September 15, 2010
STATE OF NEW JERSEY, PLAINTIFF-RESPONDENT,
DENNIS CLIFFORD, DEFENDANT-APPELLANT.
On appeal from Superior Court of New Jersey, Law Division, Essex County, Indictment Nos. 00-04-1122 and 00-10-2923.
NOT FOR PUBLICATION WITHOUT THE APPROVAL OF THE APPELLATE DIVISION
Submitted August 31, 2010
Before Judges Simonelli and Waugh.
Defendant Dennis Clifford appeals from the denial of his petition for post conviction relief (PCR) grounded on ineffective assistance of PCR counsel. We affirm.
Defendant was charged in two indictments and an accusation with numerous first-, second-, third- and fourth-degree offenses. Defendant pled guilty under Indictment No. 00-04-1122 to first-degree robbery, N.J.S.A. 2C:15-1; third-degree aggravated assault, N.J.S.A. 2C:12-1b(5)(a); fourth-degree unlawful possession of a weapon, N.J.S.A. 2C:39-4d; two counts of fourth-degree unlawful possession of a weapon, N.J.S.A. 2C:39-5d; and second-degree eluding police, N.J.S.A. 2C:29-2b. Defendant pled guilty under Indictment No. 00-10-2923 to first-degree carjacking, N.J.S.A. 2C:15-2; third-degree theft by unlawful taking, N.J.S.A. 2C:20-3a; third-degree receiving stolen property, N.J.S.A. 2C:20-7; and fourth-degree resisting arrest, N.J.S.A. 2C:29-2. Defendant pled guilty under Accusation No. 01-03-397 to third-degree possession of a weapon for an unlawful purpose, N.J.S.A. 2C:39-4d.
At the plea hearing, as to Indictment No. 00-04-1122, defendant admitted that he threatened the victim with a knife and dovetail saw in order to rob him; attempted to escape in an automobile as the police pursued him; traveled at a high rate of speed that could have caused bodily injury or a serious accident; and assaulted a police officer during his attempt to avoid apprehension.
Defendant also acknowledged that (1) the plea agreement provided for a sentence of ten years subject to an eighty-five percent period of parole ineligibility pursuant to the No Early Release Act (NERA), N.J.S.A. 2C:43-7.2, for Indictment No. 00-04-1122, a consecutive twenty years subject to NERA on Indictment No. 00-10-2923, and a consecutive five years on Accusation No. 01-03-397; (2) a parole disqualifier would apply no matter what sentence the trial judge imposed, and he discussed this with his attorney; (3) he understood and had no questions about the parole disqualifier; (4) his attorney assisted him in answering the plea forms; and (5) he signed the NERA plea form. That form advised defendant that he was subject to a five-year term of parole supervision if convicted of a violent first-degree crime.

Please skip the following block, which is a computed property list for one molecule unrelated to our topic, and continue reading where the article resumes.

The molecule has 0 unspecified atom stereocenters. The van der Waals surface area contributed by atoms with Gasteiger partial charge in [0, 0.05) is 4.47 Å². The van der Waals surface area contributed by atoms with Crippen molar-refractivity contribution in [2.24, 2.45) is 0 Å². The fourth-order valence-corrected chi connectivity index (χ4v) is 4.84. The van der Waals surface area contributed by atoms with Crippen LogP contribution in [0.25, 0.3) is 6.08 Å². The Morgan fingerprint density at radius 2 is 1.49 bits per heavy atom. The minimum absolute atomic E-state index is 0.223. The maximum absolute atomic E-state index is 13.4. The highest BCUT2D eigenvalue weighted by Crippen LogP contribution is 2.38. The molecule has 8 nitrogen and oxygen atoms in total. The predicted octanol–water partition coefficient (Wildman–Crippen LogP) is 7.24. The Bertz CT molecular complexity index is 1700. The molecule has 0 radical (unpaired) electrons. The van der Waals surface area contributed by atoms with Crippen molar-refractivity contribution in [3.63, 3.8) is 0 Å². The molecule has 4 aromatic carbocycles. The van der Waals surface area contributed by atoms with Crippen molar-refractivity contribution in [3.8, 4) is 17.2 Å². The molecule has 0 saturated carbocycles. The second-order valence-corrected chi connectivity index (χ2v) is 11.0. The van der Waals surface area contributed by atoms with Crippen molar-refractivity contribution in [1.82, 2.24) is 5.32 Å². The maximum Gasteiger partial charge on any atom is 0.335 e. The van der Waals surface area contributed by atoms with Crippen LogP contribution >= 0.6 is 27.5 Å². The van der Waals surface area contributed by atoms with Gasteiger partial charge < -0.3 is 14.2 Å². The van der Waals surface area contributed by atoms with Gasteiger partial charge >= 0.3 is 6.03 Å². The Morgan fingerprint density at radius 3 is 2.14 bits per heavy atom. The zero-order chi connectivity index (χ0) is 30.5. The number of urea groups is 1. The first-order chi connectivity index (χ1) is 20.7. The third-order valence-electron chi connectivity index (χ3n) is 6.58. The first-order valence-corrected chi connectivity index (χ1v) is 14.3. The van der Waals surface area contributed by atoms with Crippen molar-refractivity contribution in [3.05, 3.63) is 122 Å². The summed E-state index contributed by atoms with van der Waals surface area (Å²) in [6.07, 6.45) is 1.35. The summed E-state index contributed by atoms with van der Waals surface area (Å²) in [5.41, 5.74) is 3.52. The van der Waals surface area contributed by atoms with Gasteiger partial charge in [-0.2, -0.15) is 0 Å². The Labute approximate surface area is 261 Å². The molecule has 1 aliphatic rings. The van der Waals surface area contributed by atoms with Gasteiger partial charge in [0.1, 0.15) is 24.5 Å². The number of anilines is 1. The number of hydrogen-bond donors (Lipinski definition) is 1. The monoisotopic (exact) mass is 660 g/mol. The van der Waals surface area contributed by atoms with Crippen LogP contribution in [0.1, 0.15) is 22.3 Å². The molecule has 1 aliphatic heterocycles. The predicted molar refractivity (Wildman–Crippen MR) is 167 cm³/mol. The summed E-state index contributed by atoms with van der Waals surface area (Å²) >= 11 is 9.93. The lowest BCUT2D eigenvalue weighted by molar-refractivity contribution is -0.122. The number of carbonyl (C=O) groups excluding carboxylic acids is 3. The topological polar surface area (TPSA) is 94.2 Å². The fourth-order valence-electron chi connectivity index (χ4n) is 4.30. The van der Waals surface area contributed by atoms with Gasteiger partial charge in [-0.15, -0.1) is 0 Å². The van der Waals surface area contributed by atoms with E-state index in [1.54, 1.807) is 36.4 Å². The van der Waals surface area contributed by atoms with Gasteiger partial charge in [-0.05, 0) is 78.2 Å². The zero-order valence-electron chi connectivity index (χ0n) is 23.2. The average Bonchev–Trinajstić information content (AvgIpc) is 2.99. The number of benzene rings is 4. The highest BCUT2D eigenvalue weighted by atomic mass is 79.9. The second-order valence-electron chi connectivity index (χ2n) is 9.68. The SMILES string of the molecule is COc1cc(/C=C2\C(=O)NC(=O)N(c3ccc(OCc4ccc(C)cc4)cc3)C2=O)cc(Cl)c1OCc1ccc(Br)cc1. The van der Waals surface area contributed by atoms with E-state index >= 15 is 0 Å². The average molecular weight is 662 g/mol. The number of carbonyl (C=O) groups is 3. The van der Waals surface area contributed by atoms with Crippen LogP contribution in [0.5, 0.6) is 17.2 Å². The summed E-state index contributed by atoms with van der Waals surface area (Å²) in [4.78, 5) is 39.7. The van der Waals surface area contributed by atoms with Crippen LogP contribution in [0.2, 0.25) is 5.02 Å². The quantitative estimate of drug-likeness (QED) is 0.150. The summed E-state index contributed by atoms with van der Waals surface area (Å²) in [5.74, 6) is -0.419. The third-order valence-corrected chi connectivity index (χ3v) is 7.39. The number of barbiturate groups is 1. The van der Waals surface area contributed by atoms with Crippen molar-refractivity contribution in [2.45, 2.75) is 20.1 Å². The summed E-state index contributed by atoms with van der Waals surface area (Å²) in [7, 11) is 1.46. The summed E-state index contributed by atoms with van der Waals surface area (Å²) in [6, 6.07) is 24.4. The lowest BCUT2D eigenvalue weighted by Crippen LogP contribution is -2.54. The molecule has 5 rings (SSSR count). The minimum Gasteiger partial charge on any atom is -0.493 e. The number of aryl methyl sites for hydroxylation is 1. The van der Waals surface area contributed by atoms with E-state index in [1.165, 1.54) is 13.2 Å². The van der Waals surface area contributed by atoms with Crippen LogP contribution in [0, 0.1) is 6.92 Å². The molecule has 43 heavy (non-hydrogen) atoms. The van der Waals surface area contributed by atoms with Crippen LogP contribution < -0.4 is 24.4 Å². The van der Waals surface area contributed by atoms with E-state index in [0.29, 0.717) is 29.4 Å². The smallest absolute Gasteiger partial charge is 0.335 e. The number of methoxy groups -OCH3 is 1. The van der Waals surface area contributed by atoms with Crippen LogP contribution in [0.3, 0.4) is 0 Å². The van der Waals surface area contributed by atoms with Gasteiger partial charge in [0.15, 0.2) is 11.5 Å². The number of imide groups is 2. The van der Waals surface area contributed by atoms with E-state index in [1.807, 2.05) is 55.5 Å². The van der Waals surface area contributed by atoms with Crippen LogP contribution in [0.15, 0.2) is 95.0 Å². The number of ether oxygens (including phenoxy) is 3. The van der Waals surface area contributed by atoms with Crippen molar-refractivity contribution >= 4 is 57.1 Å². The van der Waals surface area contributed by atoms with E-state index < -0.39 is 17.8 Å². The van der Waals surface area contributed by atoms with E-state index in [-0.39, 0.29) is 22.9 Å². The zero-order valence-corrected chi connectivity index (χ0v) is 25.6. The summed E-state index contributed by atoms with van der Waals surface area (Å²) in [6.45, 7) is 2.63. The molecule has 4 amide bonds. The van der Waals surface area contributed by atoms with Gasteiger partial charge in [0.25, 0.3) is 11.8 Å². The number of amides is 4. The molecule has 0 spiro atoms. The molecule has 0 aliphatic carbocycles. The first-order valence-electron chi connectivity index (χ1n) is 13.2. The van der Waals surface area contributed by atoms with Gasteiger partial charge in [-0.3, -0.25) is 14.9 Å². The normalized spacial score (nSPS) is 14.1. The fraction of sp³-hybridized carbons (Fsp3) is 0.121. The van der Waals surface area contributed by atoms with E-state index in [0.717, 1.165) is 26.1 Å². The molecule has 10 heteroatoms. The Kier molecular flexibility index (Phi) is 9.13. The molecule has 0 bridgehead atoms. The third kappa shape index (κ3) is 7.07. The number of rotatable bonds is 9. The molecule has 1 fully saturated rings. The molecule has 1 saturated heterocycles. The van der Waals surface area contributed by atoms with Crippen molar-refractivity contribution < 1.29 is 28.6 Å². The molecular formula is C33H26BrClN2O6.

At sentencing, defendant again acknowledged that the plea agreement provided for a ten-year sentence subject to NERA on Indictment No. 00-04-1122; however, he challenged the applicability of NERA to Indictment No. 00-10-2923. The trial judge found that NERA inapplicable to Indictment No. 00-10-2923 because the victim did not suffer serious bodily injury. The judge found NERA applicable to Indictment No. 00-04-1122 because defendant used a weapon to threaten the victim and assaulted a police officer. The judge concluded that
The facts of the case certainly in conjunction with the Prosecutor's election to request the application of [NERA] and in conjunction with the defendant's acceptance of that in the plea agreement certainly does constitute and amount to a violent crime.
The judge sentenced defendant to a fifteen-year term of imprisonment on Indictment No. 00-04-1122 subject to NERA; a concurrent fifteen years on Indictment No. 00-10-2923; and a concurrent four years on Accusation No. 01-03-397. The judge entered three judgments of conviction on May 4, 2001. Defendant did not appeal his conviction or sentence.
Defendant claims that on February 9, 2006, he mailed a pro se PCR petition to the Essex County Criminal Division manager for filing. However, although there is an "Inmate Package Outgoing Invoice" evidencing defendant's mailing of the petition to the trial judge, the Office of the Public Defender, and the Office of the Essex County Prosecutor, there is no such document for the Criminal Division Manager. The Office of the Public Defender received a copy of the petition and on February 16, 2006, instructed defendant to file the petition with the Essex County Criminal Division Manager's office in order to determine whether counsel should be appointed to represent him. Defendant did not file the petition until September 12, 2006. Counsel was assigned on September 22, 2006, and subsequently submitted a brief contending that trial counsel was ineffective in failing to challenge the applicability of NERA to both indictments, and advise defendant of the NERA post-incarceration period of parole supervision.